How to Plan Your Monthly Household Budget

 

household budget

Budgeting… on a Budget

 Even though the living wage has just risen 20p in the UK to £7.85, the cost of living crisis that is affecting the vast majority of families across the UK is still in full swing. With the government doing all it seemingly can to make the lives of ordinary working people difficult, and focusing more and more of their resources on London, normal people are being economically strangled.

Despite the fact that apparently the UK is out of recession and back at its pre-recession levels of economic growth, the bottom line for working people is that life isn’t getting any easier. Are you feeling the crunch? If you are, then you’re not alone.

Although there’s no easy solution to the problems you and the vast majority of others here in the UK are facing, there are ways to make your life slightly less stressful, and one is appropriate budgeting. The issue is, many budgeting techniques these days aren’t free, making the process of budgeting require some budgeting in and of itself. So, what are some of the best ways to budget when you’re on a budget.

 

The Old-Fashioned Methods Still Work Best

Although there will be plenty of time to try new shiny methods of saving, when it comes to calculating what you need each month and setting money aside for it, there’s no better way to save than to use the old-fashioned methods your grandparents used to use.

One of the best of these sorts of methods is called the jam jar technique, and it essentially boils down to splitting your financial outgoings into categories (bills, monthly rail ticket, mortgage; rent etc.,) and then taking an envelope for each one (or old-fashioned jam jars if you’ve got them) and placing the agreed amounts in each one.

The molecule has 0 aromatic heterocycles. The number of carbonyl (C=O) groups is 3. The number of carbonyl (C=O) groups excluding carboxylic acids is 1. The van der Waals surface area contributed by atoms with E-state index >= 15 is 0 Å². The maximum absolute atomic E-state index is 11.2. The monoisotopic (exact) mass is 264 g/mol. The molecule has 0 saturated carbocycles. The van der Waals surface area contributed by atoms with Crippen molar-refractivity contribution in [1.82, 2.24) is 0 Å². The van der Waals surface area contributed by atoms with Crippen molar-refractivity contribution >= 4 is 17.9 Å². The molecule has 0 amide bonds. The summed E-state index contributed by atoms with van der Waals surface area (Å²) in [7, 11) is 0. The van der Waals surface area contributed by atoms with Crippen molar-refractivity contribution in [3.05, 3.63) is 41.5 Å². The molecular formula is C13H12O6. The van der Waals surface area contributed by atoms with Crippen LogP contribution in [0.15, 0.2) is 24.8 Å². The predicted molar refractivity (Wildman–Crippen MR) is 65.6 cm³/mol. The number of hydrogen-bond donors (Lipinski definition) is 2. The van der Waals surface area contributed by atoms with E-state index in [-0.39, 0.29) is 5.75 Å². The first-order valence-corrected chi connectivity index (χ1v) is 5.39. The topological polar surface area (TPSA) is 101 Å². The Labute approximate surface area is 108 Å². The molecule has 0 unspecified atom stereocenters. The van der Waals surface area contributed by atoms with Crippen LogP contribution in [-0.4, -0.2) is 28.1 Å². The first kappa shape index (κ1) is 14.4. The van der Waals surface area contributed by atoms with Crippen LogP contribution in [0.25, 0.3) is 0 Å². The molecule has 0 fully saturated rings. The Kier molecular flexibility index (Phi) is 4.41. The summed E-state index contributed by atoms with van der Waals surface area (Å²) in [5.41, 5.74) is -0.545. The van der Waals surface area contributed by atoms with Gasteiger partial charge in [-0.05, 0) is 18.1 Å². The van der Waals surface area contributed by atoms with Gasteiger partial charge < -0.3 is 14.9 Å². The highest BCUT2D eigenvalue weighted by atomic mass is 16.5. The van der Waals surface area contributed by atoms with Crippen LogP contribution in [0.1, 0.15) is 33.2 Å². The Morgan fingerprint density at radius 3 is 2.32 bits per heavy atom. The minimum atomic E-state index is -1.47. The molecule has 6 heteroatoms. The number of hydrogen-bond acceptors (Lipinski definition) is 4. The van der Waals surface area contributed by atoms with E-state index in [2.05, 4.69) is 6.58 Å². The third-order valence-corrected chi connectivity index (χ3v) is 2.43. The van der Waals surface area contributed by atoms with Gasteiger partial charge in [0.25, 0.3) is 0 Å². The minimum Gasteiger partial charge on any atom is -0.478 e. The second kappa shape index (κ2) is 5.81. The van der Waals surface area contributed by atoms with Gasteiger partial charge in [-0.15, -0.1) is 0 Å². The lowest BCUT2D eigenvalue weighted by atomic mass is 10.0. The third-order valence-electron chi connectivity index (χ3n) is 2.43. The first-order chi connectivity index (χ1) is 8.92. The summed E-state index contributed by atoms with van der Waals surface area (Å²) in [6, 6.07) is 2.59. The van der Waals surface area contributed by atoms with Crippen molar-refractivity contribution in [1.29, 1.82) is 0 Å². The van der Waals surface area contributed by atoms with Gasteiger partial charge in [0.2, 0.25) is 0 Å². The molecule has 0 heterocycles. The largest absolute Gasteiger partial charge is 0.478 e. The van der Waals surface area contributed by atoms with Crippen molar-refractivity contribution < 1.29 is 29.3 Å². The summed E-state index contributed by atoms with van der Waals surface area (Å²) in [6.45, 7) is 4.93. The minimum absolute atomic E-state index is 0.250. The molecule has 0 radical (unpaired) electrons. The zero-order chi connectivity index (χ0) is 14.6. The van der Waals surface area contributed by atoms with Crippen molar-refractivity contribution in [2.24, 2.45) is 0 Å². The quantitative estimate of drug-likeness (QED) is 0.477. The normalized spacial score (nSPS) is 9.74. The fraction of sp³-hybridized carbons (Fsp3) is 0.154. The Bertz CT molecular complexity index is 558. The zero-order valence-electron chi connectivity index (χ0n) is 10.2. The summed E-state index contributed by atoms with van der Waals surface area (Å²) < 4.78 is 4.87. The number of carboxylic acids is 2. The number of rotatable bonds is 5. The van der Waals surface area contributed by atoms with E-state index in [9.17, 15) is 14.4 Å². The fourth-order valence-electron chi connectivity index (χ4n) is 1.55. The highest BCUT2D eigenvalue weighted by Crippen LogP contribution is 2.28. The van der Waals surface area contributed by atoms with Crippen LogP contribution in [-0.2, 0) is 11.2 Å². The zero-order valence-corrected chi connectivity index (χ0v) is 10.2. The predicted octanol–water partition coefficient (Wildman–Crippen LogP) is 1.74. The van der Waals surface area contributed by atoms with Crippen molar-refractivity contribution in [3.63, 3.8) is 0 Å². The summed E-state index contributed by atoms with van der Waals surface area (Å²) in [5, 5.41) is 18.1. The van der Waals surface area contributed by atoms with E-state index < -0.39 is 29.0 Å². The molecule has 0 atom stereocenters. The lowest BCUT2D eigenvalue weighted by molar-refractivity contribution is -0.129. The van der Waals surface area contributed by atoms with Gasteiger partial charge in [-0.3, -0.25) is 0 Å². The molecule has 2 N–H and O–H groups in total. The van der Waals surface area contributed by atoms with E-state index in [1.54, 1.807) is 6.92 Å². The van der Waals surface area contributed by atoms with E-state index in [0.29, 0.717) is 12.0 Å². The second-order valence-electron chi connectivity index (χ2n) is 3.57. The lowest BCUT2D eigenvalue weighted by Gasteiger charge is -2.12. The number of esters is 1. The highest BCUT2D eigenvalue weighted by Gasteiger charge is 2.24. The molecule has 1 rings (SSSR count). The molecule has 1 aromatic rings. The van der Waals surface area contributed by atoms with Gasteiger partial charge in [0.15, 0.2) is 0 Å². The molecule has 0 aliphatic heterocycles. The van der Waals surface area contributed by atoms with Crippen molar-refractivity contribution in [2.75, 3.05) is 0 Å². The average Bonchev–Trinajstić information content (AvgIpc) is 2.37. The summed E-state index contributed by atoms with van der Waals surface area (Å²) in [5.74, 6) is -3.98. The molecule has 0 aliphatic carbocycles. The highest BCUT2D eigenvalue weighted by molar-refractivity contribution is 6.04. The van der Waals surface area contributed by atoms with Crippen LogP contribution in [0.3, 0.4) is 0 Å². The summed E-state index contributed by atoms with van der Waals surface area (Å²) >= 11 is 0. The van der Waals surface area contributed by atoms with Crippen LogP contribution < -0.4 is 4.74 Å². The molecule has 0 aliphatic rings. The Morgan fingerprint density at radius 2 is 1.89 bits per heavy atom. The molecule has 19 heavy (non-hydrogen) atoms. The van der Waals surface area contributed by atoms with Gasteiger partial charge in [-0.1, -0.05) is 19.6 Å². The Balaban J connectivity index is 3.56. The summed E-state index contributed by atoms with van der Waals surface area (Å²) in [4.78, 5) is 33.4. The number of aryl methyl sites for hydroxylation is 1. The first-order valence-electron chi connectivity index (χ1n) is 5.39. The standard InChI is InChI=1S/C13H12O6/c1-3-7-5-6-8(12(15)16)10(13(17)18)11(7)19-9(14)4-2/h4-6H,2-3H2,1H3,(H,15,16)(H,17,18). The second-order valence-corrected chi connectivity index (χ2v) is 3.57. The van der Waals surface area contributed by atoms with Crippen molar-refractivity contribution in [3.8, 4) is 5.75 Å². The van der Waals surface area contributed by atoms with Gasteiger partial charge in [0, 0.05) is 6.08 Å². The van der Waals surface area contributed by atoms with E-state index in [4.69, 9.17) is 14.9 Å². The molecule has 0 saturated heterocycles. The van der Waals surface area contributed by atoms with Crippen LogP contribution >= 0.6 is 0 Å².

By splitting the money out in this way, you’ll know that you’ve accounted for all your expenses, and then whatever’s left in your bank account is yours to spend (or – even better – squirrel away).

 

Daily, Weekly and Monthly Budgeting

Although the above technique is a productive one if you want to get a good sense of how your financial situation is looking over the next full month, it’s essential that you get a grip of your finances on a tighter, more detailed time scale.

One way to do this is to view your budgeting on three separate levels: the monthly, weekly and daily levels. The monthly level we’ve already discussed (although there’s a lot of other advice about how to plan your monthly budget – like this for example), the weekly level allows you to split out your money into regular weekly spends as well as to set aside money for the precious weekend, and the daily levels allow you to analyze where you’re spending money on a day to day basis.

 

Stopping Yourself Spending Frivolously

It is those daily frivolous spends of a couple of pounds that all add up to much more than you’d like to know. Therefore, really getting a good view at your daily spending habits will make you a better daily budgeter. A great way to do this is to download a budgeting app for your phone that can show you precisely what you’re spending, and what you’re spending it on. Coming face to face with this sort of information can be shocking, and although most of these apps aren’t free, they’re extremely cheap for the (mostly) excellent functionality they provide.

So ultimately, budgeting doesn’t have to cost you an arm and a leg if you rely on traditional methods, view your budget at the three levels of the day, week and month, and if you supplement your old-fashioned methods with modern smartphone technology.

 

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